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An essay on regional geology and stratigraphy of the Upper Cretaceous deposits of southern Urals territories

Edward O. AMON, Joyce R. BLUEFORD, Patrick DE WEVER & Victor I. ZHELEZKO

en Geodiversitas 19 (2) - Pages 293-317

Published on 24 June 1997

The Turgay region is considered the north-eastern border of the Peri-Tethyan basins during the Cretaceous. This area contained elements of each areas faunas; the relatively warm Peri-Tethys faunas with the cooler West Siberia faunas. Cretaceous deposits are found throughout the southern Urals, especially in the western and southern Primugodzharie, Aktyubinskian Priuralie, and Pri-Irgizsky areas. Cretaceous deposits are covered by Cenozoic rocks, shown from well cores from the south-eastern border of Mugodzhar mountains, Turgay and northern PriAralie. The Lower Cretaceous in the southern Urals was predominately continental. In the western Primugodzharie and Aktyubinskian Priuralie region, marine sediments of Neocomian, Aptian and Albian age were deposited. Red continental sedimentary rocks were deposited during the Neocomian. Coal and bauxite were deposited during Aptian and Albian. The Lower Cretaceous boundary was marked by a marine regression, while the Aptian and Late Albian-Early Cenomanian are characterized by extensive continental rocks on the entire territory, with the exception of the Turgay region. A widespread marine transgression is evident during the Cenomanian. This transgression influenced the sedimentation in the southern Urals, East European, Scythian, Turan and West Siberian platforms. Upper Cretaceous was dominated by shallow marine facies, coastal and shore deposits. Marine transgression continued until Late Maastrichtian. The end of the Late Maastrichtian was characterized by the appearance of very shallow water and lagoonal regressive facies. The Cretaceous/Paleogene boundary was marked by a pause of sedimentation with erosional unconformities in the boundary between the Maastrichtian and Danian. Foraminifera, radiolaria, belemnites, selachians, mollusca, pollen, and spore reveal the timing of events and suggest the paleoenvironment of this region during the Upper Cretaceous.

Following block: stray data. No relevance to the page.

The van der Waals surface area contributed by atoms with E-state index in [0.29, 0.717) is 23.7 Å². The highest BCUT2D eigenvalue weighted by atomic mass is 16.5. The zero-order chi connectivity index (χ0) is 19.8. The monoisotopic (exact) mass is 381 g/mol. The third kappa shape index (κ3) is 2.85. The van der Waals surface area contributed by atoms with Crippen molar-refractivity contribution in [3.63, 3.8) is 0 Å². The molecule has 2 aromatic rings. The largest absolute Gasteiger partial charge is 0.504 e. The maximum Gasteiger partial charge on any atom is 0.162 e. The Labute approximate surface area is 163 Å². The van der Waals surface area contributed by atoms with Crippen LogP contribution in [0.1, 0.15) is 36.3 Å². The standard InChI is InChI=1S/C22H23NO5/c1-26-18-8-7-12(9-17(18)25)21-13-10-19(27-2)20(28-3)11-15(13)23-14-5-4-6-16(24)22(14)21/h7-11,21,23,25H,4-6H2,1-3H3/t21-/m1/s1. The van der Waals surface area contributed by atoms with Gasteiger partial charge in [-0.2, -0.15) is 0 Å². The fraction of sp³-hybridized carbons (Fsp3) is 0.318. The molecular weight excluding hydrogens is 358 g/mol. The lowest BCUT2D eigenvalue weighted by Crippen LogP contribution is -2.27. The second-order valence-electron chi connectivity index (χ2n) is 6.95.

Keywords :

stratigraphy, correlation, Cretaceous, South Ural, paleontology